Ofcom said it has revoked the Kremlin-backed broadcaster RT’s licence to broadcast in the UK with immediate effect.

In a statement, Ofcom said: “Ofcom has today revoked RT’s licence to broadcast in the UK, with immediate effect.

“We have done so on the basis that we do not consider RT’s licensee, ANO TV Novosti, fit and proper to hold a UK broadcast licence.”

It comes after the Russian state-owned media outlet RT was removed from Sky.

News Shopper: Culture Secretary Nadine Dorries, pictured. (PA)Culture Secretary Nadine Dorries, pictured. (PA)

Speaking at the time, Culture Secretary Nadine Dorries said the move would mean “Putin’s polluting propaganda machine” would be “severely restricted” in Britain.

Ms Dorries said: “Shortly, the French satellite which broadcasts Russia Today (RT) in both the EU and UK will be switched off.

“This means RT will no longer be available via Sky.

Putin’s polluting propaganda machine will now have severely restricted access into British homes via our TV screens.”

It wasn't the first condemnation of Russian propaganda in the West as video-sharing website YouTube also blocked channels linked to RT and Sputnik across Europe, including the UK.

Read similar stories: 

The Google-owned platform said the ban was effective immediately though it may take some time for the block to become fully effective.

The technology giant had previously limited the ability for RT and other Russian channels to make money from advertisements that appear on videos but has extended its sanctions.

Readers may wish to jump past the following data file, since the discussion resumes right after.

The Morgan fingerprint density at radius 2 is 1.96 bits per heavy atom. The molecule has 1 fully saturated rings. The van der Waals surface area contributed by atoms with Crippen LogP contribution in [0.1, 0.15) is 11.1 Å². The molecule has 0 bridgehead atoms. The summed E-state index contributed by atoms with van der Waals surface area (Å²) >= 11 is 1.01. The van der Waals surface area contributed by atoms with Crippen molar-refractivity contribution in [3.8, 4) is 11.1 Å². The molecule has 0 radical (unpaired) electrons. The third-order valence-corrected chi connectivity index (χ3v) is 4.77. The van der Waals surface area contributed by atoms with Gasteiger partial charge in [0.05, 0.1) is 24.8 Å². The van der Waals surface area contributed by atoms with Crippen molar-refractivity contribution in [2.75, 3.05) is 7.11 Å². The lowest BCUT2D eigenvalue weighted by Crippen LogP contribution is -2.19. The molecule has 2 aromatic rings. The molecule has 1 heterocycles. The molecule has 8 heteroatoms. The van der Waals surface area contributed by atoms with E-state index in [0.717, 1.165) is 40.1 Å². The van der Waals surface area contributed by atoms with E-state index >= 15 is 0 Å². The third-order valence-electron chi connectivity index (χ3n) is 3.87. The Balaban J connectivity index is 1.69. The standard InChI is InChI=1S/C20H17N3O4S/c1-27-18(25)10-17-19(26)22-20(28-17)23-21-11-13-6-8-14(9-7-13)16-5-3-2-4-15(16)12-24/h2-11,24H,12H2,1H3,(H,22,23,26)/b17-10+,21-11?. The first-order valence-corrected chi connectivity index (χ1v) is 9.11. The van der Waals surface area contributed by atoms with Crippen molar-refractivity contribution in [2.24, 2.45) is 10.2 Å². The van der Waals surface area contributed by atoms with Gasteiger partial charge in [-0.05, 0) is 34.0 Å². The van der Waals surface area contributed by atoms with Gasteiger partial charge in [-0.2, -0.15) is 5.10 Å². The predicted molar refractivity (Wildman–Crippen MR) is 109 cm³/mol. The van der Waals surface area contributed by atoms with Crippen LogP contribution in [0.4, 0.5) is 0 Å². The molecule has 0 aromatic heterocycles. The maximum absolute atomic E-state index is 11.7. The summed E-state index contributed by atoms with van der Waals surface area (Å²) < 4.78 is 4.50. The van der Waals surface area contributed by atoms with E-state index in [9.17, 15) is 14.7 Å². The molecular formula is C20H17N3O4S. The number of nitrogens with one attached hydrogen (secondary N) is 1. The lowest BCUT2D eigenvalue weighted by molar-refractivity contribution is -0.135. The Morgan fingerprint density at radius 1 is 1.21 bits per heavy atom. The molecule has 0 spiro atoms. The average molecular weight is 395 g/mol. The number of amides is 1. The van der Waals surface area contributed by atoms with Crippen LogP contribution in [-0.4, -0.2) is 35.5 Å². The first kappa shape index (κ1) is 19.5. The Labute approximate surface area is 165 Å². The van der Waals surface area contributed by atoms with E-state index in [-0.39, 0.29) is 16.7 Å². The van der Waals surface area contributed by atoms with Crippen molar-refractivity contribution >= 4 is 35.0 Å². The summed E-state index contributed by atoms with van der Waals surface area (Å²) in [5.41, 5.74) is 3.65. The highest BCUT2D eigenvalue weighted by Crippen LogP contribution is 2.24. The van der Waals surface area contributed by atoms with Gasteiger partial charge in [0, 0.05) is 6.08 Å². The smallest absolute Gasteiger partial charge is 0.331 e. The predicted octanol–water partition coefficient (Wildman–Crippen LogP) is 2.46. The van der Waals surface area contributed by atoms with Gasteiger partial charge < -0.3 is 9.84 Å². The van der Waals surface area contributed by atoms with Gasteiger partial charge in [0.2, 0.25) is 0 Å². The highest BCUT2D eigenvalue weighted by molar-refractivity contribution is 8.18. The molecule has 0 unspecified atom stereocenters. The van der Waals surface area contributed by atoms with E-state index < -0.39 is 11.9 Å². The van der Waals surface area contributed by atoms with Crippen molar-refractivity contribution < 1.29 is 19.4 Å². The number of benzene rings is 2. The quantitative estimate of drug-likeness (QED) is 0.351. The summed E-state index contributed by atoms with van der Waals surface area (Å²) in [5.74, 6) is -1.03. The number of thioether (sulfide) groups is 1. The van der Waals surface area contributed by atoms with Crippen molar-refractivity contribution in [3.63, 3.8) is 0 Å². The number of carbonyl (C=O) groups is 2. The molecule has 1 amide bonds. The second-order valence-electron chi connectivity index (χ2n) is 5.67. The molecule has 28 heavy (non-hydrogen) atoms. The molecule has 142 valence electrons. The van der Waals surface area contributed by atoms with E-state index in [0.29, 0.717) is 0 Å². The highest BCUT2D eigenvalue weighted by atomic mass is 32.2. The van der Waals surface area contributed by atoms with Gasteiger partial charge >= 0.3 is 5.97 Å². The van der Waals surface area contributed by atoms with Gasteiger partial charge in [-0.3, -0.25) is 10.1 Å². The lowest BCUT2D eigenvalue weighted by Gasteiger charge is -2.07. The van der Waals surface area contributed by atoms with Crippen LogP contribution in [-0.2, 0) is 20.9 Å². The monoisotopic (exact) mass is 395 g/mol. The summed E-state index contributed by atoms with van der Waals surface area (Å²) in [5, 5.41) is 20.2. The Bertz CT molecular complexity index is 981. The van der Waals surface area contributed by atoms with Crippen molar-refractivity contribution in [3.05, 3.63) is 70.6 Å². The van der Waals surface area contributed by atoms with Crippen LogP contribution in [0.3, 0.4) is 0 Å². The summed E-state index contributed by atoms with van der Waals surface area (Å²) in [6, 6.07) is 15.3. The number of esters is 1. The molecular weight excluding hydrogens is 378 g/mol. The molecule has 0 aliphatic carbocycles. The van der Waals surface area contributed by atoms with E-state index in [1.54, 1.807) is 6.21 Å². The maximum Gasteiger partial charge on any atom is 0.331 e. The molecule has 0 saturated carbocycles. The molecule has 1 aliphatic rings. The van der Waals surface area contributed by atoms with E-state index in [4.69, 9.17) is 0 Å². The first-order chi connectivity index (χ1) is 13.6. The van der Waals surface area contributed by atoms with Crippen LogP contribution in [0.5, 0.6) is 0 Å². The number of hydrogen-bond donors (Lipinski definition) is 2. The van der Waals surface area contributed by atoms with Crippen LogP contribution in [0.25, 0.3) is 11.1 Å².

“Due to the ongoing war in Ukraine, we’re blocking connected to RT and Sputnik across Europe, effective immediately,” a statement from Google Europe said.

“It’ll take time for our systems to fully ramp up. Our teams continue to monitor the situation around the clock to take swift action.”

Fellow social media platform Facebook has also blocked access to RT and Sputnik on its platform having previously also limited those channels’ ability to make advertising revenue.

The change means the pages of the organisations are not visible on Facebook or Instagram in the EU, but for now, they remain visible in the UK.

Former UK deputy prime minister, Sir Nick Clegg, who is now vice president of global affairs at Facebook’s parent company, Meta, said the firm had been asked by governments to take further action against Russian state-backed media.

“We have received requests from a number of Governments and the EU to take further steps in relation to Russian state-controlled media,” he said on Twitter on Monday night.

“Given the exceptional nature of the current situation, we will be restricting access to RT and Sputnik across the EU at this time.”